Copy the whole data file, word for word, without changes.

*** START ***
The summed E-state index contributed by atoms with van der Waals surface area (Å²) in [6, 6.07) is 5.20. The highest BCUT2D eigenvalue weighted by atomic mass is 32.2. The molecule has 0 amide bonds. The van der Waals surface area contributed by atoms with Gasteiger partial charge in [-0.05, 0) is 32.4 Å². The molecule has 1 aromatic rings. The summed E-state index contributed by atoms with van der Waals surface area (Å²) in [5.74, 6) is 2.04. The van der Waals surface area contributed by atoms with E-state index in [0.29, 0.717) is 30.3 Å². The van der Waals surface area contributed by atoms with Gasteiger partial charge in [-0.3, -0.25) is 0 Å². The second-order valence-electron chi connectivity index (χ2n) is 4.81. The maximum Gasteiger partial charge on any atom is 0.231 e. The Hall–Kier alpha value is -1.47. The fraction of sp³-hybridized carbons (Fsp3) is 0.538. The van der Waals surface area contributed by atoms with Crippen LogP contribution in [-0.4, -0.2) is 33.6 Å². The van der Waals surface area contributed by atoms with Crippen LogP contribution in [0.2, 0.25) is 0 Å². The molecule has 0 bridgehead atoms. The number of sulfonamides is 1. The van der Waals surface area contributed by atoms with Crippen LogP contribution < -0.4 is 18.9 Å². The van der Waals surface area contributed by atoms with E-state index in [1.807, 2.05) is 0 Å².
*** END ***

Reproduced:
The summed E-state index contributed by atoms with van der Waals surface area (Å²) in [6, 6.07) is 5.20. The highest BCUT2D eigenvalue weighted by atomic mass is 32.2. The molecule has 0 amide bonds. The van der Waals surface area contributed by atoms with Gasteiger partial charge in [-0.05, 0) is 32.4 Å². The molecule has 1 aromatic rings. The summed E-state index contributed by atoms with van der Waals surface area (Å²) in [5.74, 6) is 2.04. The van der Waals surface area contributed by atoms with E-state index in [0.29, 0.717) is 30.3 Å². The van der Waals surface area contributed by atoms with Gasteiger partial charge in [-0.3, -0.25) is 0 Å². The second-order valence-electron chi connectivity index (χ2n) is 4.81. The maximum Gasteiger partial charge on any atom is 0.231 e. The Hall–Kier alpha value is -1.47. The fraction of sp³-hybridized carbons (Fsp3) is 0.538. The van der Waals surface area contributed by atoms with Crippen LogP contribution in [-0.4, -0.2) is 33.6 Å². The van der Waals surface area contributed by atoms with Crippen LogP contribution in [0.2, 0.25) is 0 Å². The molecule has 0 bridgehead atoms. The number of sulfonamides is 1. The van der Waals surface area contributed by atoms with Crippen LogP contribution < -0.4 is 18.9 Å². The van der Waals surface area contributed by atoms with E-state index in [1.807, 2.05) is 0 Å².